Very few studies, however, have been conducted on the psychological impact of speech deriding affirmative action on its potential beneficiaries: women and people of color. Most studies focus simply on whether or not potential beneficiaries favor or oppose the policy.

But some early opponents of affirmative action feared it would sow a sense of self-doubt in applicants, who would attribute their good fortune in education or employment to group membership rather than to merit. They feared white women and people of color would internalize that denigrating notion of membership, resulting in poorer performance.

A 1989 study by Rupert W. Nacoste found this concern to be misplaced. Some applicants experienced self-doubt when they were told that they were selected using affirmative action, but Nacoste noted that this self-doubt did not have a single source. “In the laboratory, we have seen that affirmative action procedures can generate self-doubt. Outside the laboratory, such self-doubt among minorities and women might often be matched with disrespect from White males. It is easy to see how the negative cycle could begin and continue.”

In his 2005 book on the subject, activist Tim Wise further rejects the notion that affirmative action is the source of minority applicants’ feelings of self-doubt. He writes: “To claim that affirmative action is the reason for occasional self-doubt on the part of blacks or other people of color completely ignores that racism itself causes that self doubt or can do so, with or without affirmative action.”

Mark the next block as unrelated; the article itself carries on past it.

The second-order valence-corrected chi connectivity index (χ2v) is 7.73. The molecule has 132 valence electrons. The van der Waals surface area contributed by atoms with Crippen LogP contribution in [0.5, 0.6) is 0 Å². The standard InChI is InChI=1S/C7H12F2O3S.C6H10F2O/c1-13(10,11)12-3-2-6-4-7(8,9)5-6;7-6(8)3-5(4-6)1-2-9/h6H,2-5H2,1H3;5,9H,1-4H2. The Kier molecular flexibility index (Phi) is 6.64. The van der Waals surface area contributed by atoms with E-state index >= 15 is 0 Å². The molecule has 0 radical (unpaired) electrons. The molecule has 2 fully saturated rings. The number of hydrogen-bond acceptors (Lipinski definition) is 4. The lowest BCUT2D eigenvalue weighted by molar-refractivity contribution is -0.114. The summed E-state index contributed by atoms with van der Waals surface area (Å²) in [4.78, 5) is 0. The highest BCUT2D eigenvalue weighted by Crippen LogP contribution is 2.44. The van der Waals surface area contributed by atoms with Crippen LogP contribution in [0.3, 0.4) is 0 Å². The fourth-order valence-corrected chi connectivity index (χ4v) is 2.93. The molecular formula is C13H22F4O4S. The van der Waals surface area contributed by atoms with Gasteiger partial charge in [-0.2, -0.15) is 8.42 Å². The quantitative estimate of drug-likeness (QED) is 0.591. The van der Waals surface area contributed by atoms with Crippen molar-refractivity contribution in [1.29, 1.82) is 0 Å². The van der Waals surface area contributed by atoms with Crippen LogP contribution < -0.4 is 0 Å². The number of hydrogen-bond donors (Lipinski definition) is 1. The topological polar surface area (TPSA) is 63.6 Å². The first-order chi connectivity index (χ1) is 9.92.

There’s a growing body of research that shows racism causes more than self-doubt in the individuals affected by it. This past September, the Public Library of Science released a review of every published study on the intersection of racism and health in its peer-reviewed publication PLoS One. First popularized by social behavioral scientist Nancy Krieger, “embodied inequality” is a concept that takes into account the ways in which social processes—including discrimination, poverty, and other forms of inequity—can affect a person’s health. While much of the research has focused on physical health disparities in black and Latino communities, much has been written about discrimination and mental health as well. The PLoS One meta-review, which was comprised of 293 studies published in 333 articles spanning 30 years, found an overall stronger correlation between racism and negative mental health outcomes than physical health outcomes.

According to researchers, perceived racism is a stressor that contributes to “the dysregulation of cognitive-affective regions” of the brain, including the prefrontal cortex, anterior cingulate cortex, amygdala and thalamus. Dysregulation in these areas shares similar “pathways,” or neural circuits, with mental health issues such as depression, anxiety, and psychosis.

In this respect, one must recognize Fisher’s unworthy-minority-applicant rhetoric as belonging to a broader set of racial biases that not only attack the material opportunities for people of color, but also take aim at our minds, bodies, and souls.

Correction: A previous version of this story misstated the total number of students offered provisional admission to UT through the summer program.